Types of bread
Bread is the staple food of the Middle East, Central Asia, North Africa, Europe, and in European-derived cultures such as those in the Americas, Australia, and Southern Africa, in contrast to parts of South and East Asia where rice or noodle is the staple. Bread is usually made from a wheat-flour dough that is cultured with yeast, allowed to rise, and finally baked in an oven. The addition of yeast to the bread explains the air pockets commonly found in bread. Owing to its high levels of gluten (which give the dough sponginess and elasticity), common or bread wheat is the most common grain used for the preparation of bread, which makes the largest single contribution to the world's food supply of any food.
Bread is also made from the flour of other wheat species (including spelt, emmer, einkorn and kamut). Non-wheat cereals including rye, barley, maize (corn), oats, sorghum, millet and rice have been used to make bread, but, with the exception of rye, usually in combination with wheat flour as they have less gluten.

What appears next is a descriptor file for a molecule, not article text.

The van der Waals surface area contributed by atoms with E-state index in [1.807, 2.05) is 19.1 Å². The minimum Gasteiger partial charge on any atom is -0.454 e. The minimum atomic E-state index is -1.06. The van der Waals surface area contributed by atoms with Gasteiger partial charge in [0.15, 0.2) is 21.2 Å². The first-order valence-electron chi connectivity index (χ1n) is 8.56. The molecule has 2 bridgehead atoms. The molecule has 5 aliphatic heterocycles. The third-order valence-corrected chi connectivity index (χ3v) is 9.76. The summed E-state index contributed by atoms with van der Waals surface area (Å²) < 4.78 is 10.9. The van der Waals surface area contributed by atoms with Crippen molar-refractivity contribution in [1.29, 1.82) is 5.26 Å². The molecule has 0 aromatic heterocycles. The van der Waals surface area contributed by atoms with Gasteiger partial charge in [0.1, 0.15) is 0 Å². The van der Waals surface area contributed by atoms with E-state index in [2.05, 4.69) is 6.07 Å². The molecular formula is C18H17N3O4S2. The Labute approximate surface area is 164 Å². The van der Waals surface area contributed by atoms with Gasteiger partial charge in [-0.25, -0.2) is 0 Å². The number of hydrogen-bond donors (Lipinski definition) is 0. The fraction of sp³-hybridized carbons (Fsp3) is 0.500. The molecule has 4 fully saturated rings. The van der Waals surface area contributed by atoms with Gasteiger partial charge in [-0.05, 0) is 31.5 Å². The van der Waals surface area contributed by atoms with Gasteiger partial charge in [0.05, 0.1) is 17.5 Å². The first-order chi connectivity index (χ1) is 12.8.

Gluten-free breads are made using ground flours from a variety of ingredients such as almonds, rice, sorghum, corn, or legumes such as beans, and tubers such as cassava, but since these flours lack gluten they may not hold their shape as they rise and their crumb may be dense with little aeration. Additives such as xanthan gum, guar gum, hydroxypropyl methylcellulose (HPMC), corn starch, or eggs are used to compensate for the lack of gluten.